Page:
A partial victory has been achieved in an academic freedom and tenure case involving the University of Augsburg, in the German state of Bavaria, according to Pat O'Neill, chair of CAUT's Academic Freedom and Tenure Committee.
Professor O'Neill said that Canada's Department of Foreign Affairs and International Trade has agreed to tell academics in advance that they will be required to answer questions about their affiliation to a long list of political and religious organizations before they can take up visiting professorships at the University of Augsburg. Professor O'Neill said his committee has suggested that the Canadian government go further, and warn academics about all such situations. Apparently by Bavarian state law, all universities are required to ask these questions of visiting academics.
Professor Marchak, a professor at the University of British Columbia, was set to commence a teaching stint as a visiting professor at the University of Augsburg when the university's administration instructed her to sign a declaration stating that she was not a member of 47 proscribed political and religious organizations. Believing the demand to be a gross violation of academic freedom, professor Marchak refused to sign and returned to Canada.
Upon her return, she brought the matter to the attention of CAUT's Academic Freedom and Tenure Committee. In addition to her obvious concern about the very existence of such a declaration, professor Marchak was also disturbed that she had not been warned of the requirement prior to her arrival in Germany.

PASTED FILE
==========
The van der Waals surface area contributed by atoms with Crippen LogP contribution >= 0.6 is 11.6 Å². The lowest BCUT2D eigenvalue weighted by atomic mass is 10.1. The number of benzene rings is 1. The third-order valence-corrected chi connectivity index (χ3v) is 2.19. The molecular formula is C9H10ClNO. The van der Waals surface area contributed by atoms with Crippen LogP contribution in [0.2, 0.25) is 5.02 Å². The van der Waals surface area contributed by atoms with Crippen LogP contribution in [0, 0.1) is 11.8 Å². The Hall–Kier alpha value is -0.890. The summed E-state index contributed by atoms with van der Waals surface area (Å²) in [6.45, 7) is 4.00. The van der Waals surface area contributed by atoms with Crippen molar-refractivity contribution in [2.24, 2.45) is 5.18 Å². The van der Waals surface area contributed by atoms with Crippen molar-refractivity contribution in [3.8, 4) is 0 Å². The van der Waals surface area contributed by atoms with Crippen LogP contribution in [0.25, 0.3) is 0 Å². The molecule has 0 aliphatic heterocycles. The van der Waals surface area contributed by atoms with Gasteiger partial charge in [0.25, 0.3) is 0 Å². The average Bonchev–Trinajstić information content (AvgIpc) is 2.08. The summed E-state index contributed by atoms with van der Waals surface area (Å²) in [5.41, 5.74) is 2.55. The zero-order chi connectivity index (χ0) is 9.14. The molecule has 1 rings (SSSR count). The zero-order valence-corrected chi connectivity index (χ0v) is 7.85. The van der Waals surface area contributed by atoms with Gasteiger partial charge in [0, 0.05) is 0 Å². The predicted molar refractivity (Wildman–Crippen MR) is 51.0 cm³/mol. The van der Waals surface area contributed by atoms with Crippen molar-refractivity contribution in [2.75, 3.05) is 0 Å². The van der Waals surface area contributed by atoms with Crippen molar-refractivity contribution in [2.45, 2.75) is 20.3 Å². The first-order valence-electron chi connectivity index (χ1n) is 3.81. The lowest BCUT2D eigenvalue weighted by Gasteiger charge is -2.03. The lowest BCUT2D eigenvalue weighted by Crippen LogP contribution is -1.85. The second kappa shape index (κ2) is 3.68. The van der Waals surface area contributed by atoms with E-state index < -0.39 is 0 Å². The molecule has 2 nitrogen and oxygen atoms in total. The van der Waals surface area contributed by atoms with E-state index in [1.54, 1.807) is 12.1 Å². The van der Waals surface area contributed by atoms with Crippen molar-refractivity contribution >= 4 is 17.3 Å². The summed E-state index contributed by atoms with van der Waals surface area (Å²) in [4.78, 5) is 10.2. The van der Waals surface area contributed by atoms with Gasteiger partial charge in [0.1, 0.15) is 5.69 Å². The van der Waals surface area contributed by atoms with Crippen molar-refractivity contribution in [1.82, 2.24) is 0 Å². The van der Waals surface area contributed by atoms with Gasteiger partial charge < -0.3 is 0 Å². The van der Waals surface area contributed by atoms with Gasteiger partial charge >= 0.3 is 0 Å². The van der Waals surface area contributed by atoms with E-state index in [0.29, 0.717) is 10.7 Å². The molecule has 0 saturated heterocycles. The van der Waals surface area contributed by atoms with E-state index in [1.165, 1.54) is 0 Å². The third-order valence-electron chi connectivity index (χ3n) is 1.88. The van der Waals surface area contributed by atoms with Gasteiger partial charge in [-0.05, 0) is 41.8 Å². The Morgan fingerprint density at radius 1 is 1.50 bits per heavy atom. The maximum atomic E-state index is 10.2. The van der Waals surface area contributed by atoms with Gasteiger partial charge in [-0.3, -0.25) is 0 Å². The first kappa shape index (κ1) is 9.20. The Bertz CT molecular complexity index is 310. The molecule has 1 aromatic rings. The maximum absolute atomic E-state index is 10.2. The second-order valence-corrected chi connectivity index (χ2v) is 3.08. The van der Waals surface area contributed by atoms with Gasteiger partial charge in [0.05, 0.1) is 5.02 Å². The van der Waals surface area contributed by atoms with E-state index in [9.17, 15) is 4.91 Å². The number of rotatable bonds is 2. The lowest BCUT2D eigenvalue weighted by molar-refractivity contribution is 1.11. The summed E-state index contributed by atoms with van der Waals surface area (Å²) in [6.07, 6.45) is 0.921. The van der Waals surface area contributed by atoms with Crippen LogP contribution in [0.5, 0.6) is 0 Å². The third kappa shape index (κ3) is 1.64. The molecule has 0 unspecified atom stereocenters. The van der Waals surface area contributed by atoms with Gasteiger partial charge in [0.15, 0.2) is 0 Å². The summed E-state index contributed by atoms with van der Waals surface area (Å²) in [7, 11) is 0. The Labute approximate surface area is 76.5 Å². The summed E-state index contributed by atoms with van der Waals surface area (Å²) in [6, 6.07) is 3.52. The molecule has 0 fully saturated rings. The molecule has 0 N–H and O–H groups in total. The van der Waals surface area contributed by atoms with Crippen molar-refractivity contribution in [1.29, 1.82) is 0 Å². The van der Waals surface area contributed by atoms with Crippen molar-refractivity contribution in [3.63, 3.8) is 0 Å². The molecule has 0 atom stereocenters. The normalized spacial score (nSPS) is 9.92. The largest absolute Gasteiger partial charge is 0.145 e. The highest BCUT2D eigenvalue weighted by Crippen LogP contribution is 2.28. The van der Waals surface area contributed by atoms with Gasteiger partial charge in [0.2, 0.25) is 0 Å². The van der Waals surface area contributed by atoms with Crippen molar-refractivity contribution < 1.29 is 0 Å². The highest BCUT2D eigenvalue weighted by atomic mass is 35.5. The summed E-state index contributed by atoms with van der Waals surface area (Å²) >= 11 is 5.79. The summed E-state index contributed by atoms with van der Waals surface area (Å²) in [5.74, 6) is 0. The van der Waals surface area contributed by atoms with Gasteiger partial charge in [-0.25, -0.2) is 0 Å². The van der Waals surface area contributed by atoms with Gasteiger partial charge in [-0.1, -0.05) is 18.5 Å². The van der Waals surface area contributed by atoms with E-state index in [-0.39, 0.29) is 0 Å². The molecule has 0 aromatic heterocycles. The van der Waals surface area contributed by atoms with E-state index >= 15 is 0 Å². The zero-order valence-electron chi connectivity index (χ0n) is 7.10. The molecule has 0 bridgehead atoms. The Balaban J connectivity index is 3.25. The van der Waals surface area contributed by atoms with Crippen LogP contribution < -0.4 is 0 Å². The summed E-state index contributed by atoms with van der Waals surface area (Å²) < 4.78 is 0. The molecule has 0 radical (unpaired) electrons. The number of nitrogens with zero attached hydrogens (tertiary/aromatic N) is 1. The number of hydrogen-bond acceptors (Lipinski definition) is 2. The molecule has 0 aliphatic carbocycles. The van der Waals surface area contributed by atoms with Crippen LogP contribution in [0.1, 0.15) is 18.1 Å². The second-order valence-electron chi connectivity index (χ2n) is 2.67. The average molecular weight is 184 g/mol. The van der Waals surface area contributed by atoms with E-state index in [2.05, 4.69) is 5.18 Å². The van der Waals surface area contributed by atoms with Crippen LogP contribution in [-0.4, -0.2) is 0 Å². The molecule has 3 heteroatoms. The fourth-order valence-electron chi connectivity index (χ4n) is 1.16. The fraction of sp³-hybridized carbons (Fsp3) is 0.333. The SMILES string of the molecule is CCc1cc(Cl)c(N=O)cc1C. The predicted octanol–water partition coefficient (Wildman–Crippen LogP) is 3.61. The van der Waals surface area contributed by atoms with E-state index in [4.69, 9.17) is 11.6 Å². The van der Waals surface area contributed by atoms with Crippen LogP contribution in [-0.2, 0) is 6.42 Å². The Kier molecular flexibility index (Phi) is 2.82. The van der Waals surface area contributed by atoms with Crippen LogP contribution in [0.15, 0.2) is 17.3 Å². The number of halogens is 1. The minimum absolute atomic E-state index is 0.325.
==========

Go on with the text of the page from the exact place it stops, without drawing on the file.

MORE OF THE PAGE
Professor Marchak and the academic freedom and tenure committee raised this issue of prior notice with Brian Long, the director of the international academic relations division of the Department of Foreign Affairs and International Trade (the funding source to the visiting professorship program). In a written response to the committee, Mr. Long indicated that the division had been previously unaware of the requirement to sign the declaration and that it regretted the difficulty that professor Marchak encountered. Mr. Long further indicated that the division's concerns in the matter had been communicated to the University of Augsburg and, should the university be unable to modify its policy, the division would insist that the university inform candidates of the requirement to sign the declaration early in the selection process.
Professor O'Neill observed "The requirement to sign the declaration is still in place, but at least Canadian scholars will now know about the dangerous practices at this university. They should also be warned that the same situation applies to other universities in Bavaria." Professor O'Neill was pleased that professor Marchak and the academic freedom and tenure committee had placed the spotlight on a situation that was reminiscent of the McCarthy era.
This update was provided by Paul Jones of CAUT. The Bulletin, April 1998 outlined the story of professor Marchak and her encounter with the administrators at the University of Augsburg.